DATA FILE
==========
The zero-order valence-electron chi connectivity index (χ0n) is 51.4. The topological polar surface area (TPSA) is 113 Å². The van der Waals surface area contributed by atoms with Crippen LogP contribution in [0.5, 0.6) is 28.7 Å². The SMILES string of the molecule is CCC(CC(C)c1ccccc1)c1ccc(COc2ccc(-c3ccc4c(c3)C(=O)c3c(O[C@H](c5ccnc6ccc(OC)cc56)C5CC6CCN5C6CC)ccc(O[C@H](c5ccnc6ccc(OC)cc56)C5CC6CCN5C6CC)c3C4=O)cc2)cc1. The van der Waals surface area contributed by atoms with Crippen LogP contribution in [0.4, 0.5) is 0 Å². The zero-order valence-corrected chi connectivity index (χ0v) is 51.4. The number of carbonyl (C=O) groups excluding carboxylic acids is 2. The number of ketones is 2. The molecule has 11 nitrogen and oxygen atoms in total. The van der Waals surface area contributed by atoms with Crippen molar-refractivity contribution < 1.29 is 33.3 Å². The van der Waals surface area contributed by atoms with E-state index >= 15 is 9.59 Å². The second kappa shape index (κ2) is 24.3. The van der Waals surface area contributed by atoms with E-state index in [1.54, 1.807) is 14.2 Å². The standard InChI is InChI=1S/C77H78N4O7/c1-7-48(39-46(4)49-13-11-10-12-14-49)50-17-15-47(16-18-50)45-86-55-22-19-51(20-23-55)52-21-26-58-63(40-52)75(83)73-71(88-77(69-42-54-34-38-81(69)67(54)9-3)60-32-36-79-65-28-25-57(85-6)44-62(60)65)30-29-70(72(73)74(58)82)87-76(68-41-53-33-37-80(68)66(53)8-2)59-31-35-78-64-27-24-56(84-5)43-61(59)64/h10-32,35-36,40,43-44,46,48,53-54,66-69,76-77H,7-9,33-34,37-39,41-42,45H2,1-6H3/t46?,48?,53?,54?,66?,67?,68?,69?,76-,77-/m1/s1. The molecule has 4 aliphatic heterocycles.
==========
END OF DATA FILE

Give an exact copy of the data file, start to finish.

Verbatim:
The zero-order valence-electron chi connectivity index (χ0n) is 51.4. The topological polar surface area (TPSA) is 113 Å². The van der Waals surface area contributed by atoms with Crippen LogP contribution in [0.5, 0.6) is 28.7 Å². The SMILES string of the molecule is CCC(CC(C)c1ccccc1)c1ccc(COc2ccc(-c3ccc4c(c3)C(=O)c3c(O[C@H](c5ccnc6ccc(OC)cc56)C5CC6CCN5C6CC)ccc(O[C@H](c5ccnc6ccc(OC)cc56)C5CC6CCN5C6CC)c3C4=O)cc2)cc1. The van der Waals surface area contributed by atoms with Crippen LogP contribution in [0.4, 0.5) is 0 Å². The zero-order valence-corrected chi connectivity index (χ0v) is 51.4. The number of carbonyl (C=O) groups excluding carboxylic acids is 2. The number of ketones is 2. The molecule has 11 nitrogen and oxygen atoms in total. The van der Waals surface area contributed by atoms with Crippen molar-refractivity contribution < 1.29 is 33.3 Å². The van der Waals surface area contributed by atoms with E-state index >= 15 is 9.59 Å². The second kappa shape index (κ2) is 24.3. The van der Waals surface area contributed by atoms with E-state index in [1.54, 1.807) is 14.2 Å². The standard InChI is InChI=1S/C77H78N4O7/c1-7-48(39-46(4)49-13-11-10-12-14-49)50-17-15-47(16-18-50)45-86-55-22-19-51(20-23-55)52-21-26-58-63(40-52)75(83)73-71(88-77(69-42-54-34-38-81(69)67(54)9-3)60-32-36-79-65-28-25-57(85-6)44-62(60)65)30-29-70(72(73)74(58)82)87-76(68-41-53-33-37-80(68)66(53)8-2)59-31-35-78-64-27-24-56(84-5)43-61(59)64/h10-32,35-36,40,43-44,46,48,53-54,66-69,76-77H,7-9,33-34,37-39,41-42,45H2,1-6H3/t46?,48?,53?,54?,66?,67?,68?,69?,76-,77-/m1/s1. The molecule has 4 aliphatic heterocycles.